I often read gear reviews that are really just initial impressions. Some folks use gear for a year or two and call it a long term review. I think if gear is used for 10 or more years, it qualifies as a long term review. This way we can answer the question, “Does it stand the test of time?”
For the past 40 plus years there has been only one piece of gear I have taken on every backpacking trip. It has also accompanied me on most day hikes and camping trips too.
Yes, it is the BIC lighter. Oh, I haven’t taken the same one. They do run out of fuel. But I always take a BIC lighter. Nowadays, on most trips, I just take one mini BIC. I take no other fire starting tools. No cotton balls soaked in Vaseline; no lint from the clothes dryer at home; no emergency matches; no fire steel. Nada. Nothing else.
In foul winter weather, I sometimes take a back-up BIC.
I don’t always take a compass. Sometimes I don’t take a map. But I always take a BIC.
The BIC lighter was introduced in 1973. Unlike the BIC’s of today, it had an adjustable flame and lacked a child-proof mechanism. The BIC Mini was launched in 1985. 1993 saw the child-proof mechanism appeared to meet federal law. In 1998 the BIC Electronic came to market.
So why the big hoopala about a lighter – or the BIC lighter to be exact? Simple. It’s incredibly light and reliable.
BIC CLASSIC AND BIC MINI
Many people whine about the child guard, saying it is hard to light. Poppycock. It works. But if you somehow struggle with it, you can do a Google search for instructions on how to remove it, but really a competent hiker won’t have a problem with it. If the flint gets wet, it won’t light – for a while – until it dries. Then it will work. Even if you leave it in a pants pocket and run it through a washing machine, it will light after the flint dries out. You do want to be careful with wet hands. Wet hands can get moisture on the flint, temporarily making it inoperable. Normally this isn’t a problem. In winter I often bring a backup BIC Mini, as the inability to start a fire could be life threatening or worse. The past 3 years or so I have been taking a BIC Mini Electronic on snow trips. The piezo has worked fine at high altitude.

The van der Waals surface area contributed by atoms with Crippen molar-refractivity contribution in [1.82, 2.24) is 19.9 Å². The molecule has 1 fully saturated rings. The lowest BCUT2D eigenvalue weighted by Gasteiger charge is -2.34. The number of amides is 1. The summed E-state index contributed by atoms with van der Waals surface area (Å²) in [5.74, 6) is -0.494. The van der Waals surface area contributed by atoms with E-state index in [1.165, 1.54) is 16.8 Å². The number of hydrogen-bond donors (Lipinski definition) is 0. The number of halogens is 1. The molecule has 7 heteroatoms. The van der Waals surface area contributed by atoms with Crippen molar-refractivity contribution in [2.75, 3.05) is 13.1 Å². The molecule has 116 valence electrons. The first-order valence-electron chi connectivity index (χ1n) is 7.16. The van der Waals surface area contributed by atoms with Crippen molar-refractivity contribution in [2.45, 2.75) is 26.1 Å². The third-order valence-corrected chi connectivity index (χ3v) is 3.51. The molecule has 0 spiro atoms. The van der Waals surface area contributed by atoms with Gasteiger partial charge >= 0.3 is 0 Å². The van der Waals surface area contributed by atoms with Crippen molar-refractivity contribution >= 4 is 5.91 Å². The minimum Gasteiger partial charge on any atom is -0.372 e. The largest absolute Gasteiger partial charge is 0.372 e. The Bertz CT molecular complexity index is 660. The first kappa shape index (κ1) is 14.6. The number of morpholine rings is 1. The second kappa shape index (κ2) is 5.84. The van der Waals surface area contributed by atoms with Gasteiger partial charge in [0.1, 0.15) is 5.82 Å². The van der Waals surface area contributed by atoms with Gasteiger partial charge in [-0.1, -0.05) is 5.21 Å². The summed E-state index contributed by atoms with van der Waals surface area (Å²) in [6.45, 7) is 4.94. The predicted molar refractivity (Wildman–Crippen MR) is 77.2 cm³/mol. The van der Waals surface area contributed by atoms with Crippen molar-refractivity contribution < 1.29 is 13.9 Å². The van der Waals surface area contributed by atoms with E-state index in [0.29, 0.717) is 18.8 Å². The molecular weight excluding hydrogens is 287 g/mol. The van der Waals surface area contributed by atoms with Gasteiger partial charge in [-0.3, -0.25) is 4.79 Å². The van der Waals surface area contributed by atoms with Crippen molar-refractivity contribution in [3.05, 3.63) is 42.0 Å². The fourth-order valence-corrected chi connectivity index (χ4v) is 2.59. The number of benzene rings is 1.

BIC MINI ELECTRONIC
Heavier than the regular BIC (also available in the classic size), it has two advantages. It is easier to light and if it gets wet, it only takes a couple minutes or less to start working again. Sometimes I take a Mini Electronic when I will be using Esbit fuel as the fuel sometimes requires the flame to be applied to the Esbit cube for a few seconds. It is easy to light the BIC Mini Electronic with a forefinger instead of a thumb, which makes it easier to hold it to the Esbit cube. This would be helpful if you are a chimpanzee.
Down side is it is heavier than the flint models and contains less fuel. So it usually stays at home.
I have only used the Mini Electronic for 3 or so years, so I cannot recommend it. It will take another 37 years to match my experience with the flint models, and it is highly unlikely I will live another 37 years. These days I am thrilled when I realize I have awaken above ground.
ALL YOU EVER WANTED TO KNOW ABOUT BIC LIGHTERS
Always use a bright colored BIC. It is harder to lose it.
If you want to know how much fuel is left, hold a bright light to the lighter body — you can see how much fuel is remaining.
More information than you probably want to know:
Disclaimers and Other Foolishness
Okay, I often read disclaimers in gear reviews by people who review gear on their blogs. Seems there might be some Federal Trade Commission (FTC) Regulation regarding gear reviews of products that are furnished by the manufacturer or manufacturer’s representative to the person reviewing the product, or if the reviewer receives any compensation. For the record: I hate the FTC and I hate regulations.
I have no financial interest in BIC. I bought all of these lighters with my own money. All pictures in the post were taken by me, using my own BIC lighters with my own camera. I have no affliliation with BIC; I am not a BIC gear ambassador or have any professional or amatuer relationship with BIC. Hell, I don’t even know what BIC stands for. I think it is a French company. I generally dislike the French and cannot speak their language. However, I do enjoy French Fries, especially those sold by McDonalds. If you dip your French Fries in mayonnaise or mustard you are weird. Catsup is marginally acceptable.